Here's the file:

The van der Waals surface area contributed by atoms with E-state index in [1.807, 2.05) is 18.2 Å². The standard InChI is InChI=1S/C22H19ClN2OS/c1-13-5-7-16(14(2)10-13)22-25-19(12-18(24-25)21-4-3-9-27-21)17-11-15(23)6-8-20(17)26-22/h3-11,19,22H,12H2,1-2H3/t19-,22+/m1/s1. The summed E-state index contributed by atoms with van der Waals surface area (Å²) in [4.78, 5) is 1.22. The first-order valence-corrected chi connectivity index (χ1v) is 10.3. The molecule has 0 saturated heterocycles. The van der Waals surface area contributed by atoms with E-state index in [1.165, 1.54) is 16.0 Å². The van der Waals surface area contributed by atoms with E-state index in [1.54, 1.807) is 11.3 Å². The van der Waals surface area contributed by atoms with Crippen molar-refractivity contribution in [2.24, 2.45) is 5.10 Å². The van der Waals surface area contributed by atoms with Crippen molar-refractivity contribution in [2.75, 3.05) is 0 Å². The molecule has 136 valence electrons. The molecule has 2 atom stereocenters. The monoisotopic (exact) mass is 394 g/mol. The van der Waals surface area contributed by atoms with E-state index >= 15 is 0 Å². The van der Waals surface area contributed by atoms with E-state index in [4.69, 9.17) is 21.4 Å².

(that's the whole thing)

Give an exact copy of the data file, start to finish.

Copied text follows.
The van der Waals surface area contributed by atoms with E-state index in [1.807, 2.05) is 18.2 Å². The standard InChI is InChI=1S/C22H19ClN2OS/c1-13-5-7-16(14(2)10-13)22-25-19(12-18(24-25)21-4-3-9-27-21)17-11-15(23)6-8-20(17)26-22/h3-11,19,22H,12H2,1-2H3/t19-,22+/m1/s1. The summed E-state index contributed by atoms with van der Waals surface area (Å²) in [4.78, 5) is 1.22. The first-order valence-corrected chi connectivity index (χ1v) is 10.3. The molecule has 0 saturated heterocycles. The van der Waals surface area contributed by atoms with E-state index in [1.165, 1.54) is 16.0 Å². The van der Waals surface area contributed by atoms with E-state index in [1.54, 1.807) is 11.3 Å². The van der Waals surface area contributed by atoms with Crippen molar-refractivity contribution in [2.24, 2.45) is 5.10 Å². The van der Waals surface area contributed by atoms with Crippen molar-refractivity contribution in [2.75, 3.05) is 0 Å². The molecule has 136 valence electrons. The molecule has 2 atom stereocenters. The monoisotopic (exact) mass is 394 g/mol. The van der Waals surface area contributed by atoms with E-state index >= 15 is 0 Å². The van der Waals surface area contributed by atoms with E-state index in [4.69, 9.17) is 21.4 Å².